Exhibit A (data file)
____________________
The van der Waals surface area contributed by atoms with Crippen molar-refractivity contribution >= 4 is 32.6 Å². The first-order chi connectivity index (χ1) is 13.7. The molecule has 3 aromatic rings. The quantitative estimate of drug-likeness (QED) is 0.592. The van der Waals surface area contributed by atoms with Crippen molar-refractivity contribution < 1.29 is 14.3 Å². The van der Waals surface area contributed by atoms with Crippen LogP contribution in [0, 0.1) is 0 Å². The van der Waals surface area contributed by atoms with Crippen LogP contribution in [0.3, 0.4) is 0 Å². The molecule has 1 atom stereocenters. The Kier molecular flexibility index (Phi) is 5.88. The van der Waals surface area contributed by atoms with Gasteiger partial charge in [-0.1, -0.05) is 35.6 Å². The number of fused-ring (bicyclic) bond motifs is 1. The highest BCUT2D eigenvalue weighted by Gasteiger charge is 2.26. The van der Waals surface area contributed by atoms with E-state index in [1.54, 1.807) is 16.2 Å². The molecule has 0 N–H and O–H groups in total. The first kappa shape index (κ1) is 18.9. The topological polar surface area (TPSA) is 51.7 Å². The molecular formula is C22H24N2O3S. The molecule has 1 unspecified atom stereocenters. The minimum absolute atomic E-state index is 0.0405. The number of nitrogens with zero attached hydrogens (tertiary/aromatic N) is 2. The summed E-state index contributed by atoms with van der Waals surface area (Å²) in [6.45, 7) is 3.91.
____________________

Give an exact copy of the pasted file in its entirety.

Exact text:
The van der Waals surface area contributed by atoms with Crippen molar-refractivity contribution >= 4 is 32.6 Å². The first-order chi connectivity index (χ1) is 13.7. The molecule has 3 aromatic rings. The quantitative estimate of drug-likeness (QED) is 0.592. The van der Waals surface area contributed by atoms with Crippen molar-refractivity contribution < 1.29 is 14.3 Å². The van der Waals surface area contributed by atoms with Crippen LogP contribution in [0, 0.1) is 0 Å². The van der Waals surface area contributed by atoms with Crippen LogP contribution in [0.3, 0.4) is 0 Å². The molecule has 1 atom stereocenters. The Kier molecular flexibility index (Phi) is 5.88. The van der Waals surface area contributed by atoms with Gasteiger partial charge in [-0.1, -0.05) is 35.6 Å². The number of fused-ring (bicyclic) bond motifs is 1. The highest BCUT2D eigenvalue weighted by Gasteiger charge is 2.26. The van der Waals surface area contributed by atoms with E-state index in [1.54, 1.807) is 16.2 Å². The molecule has 0 N–H and O–H groups in total. The first kappa shape index (κ1) is 18.9. The topological polar surface area (TPSA) is 51.7 Å². The molecular formula is C22H24N2O3S. The molecule has 1 unspecified atom stereocenters. The minimum absolute atomic E-state index is 0.0405. The number of nitrogens with zero attached hydrogens (tertiary/aromatic N) is 2. The summed E-state index contributed by atoms with van der Waals surface area (Å²) in [6.45, 7) is 3.91.